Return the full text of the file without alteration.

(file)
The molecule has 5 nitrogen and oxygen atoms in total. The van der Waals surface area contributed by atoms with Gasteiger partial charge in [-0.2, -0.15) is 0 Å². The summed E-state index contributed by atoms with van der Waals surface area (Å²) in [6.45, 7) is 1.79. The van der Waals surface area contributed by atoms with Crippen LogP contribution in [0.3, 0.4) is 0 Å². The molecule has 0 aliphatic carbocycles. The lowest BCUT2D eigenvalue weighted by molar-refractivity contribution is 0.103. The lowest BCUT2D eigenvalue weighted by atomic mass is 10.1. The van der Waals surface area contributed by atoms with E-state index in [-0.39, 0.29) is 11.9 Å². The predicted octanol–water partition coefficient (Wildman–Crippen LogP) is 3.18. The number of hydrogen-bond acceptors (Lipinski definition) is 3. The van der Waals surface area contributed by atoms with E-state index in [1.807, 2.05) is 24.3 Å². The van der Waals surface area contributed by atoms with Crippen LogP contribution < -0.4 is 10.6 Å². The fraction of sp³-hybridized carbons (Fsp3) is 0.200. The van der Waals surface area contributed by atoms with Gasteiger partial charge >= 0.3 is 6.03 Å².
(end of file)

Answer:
The molecule has 5 nitrogen and oxygen atoms in total. The van der Waals surface area contributed by atoms with Gasteiger partial charge in [-0.2, -0.15) is 0 Å². The summed E-state index contributed by atoms with van der Waals surface area (Å²) in [6.45, 7) is 1.79. The van der Waals surface area contributed by atoms with Crippen LogP contribution in [0.3, 0.4) is 0 Å². The molecule has 0 aliphatic carbocycles. The lowest BCUT2D eigenvalue weighted by molar-refractivity contribution is 0.103. The lowest BCUT2D eigenvalue weighted by atomic mass is 10.1. The van der Waals surface area contributed by atoms with E-state index in [-0.39, 0.29) is 11.9 Å². The predicted octanol–water partition coefficient (Wildman–Crippen LogP) is 3.18. The number of hydrogen-bond acceptors (Lipinski definition) is 3. The van der Waals surface area contributed by atoms with E-state index in [1.807, 2.05) is 24.3 Å². The van der Waals surface area contributed by atoms with Crippen LogP contribution < -0.4 is 10.6 Å². The fraction of sp³-hybridized carbons (Fsp3) is 0.200. The van der Waals surface area contributed by atoms with Gasteiger partial charge >= 0.3 is 6.03 Å².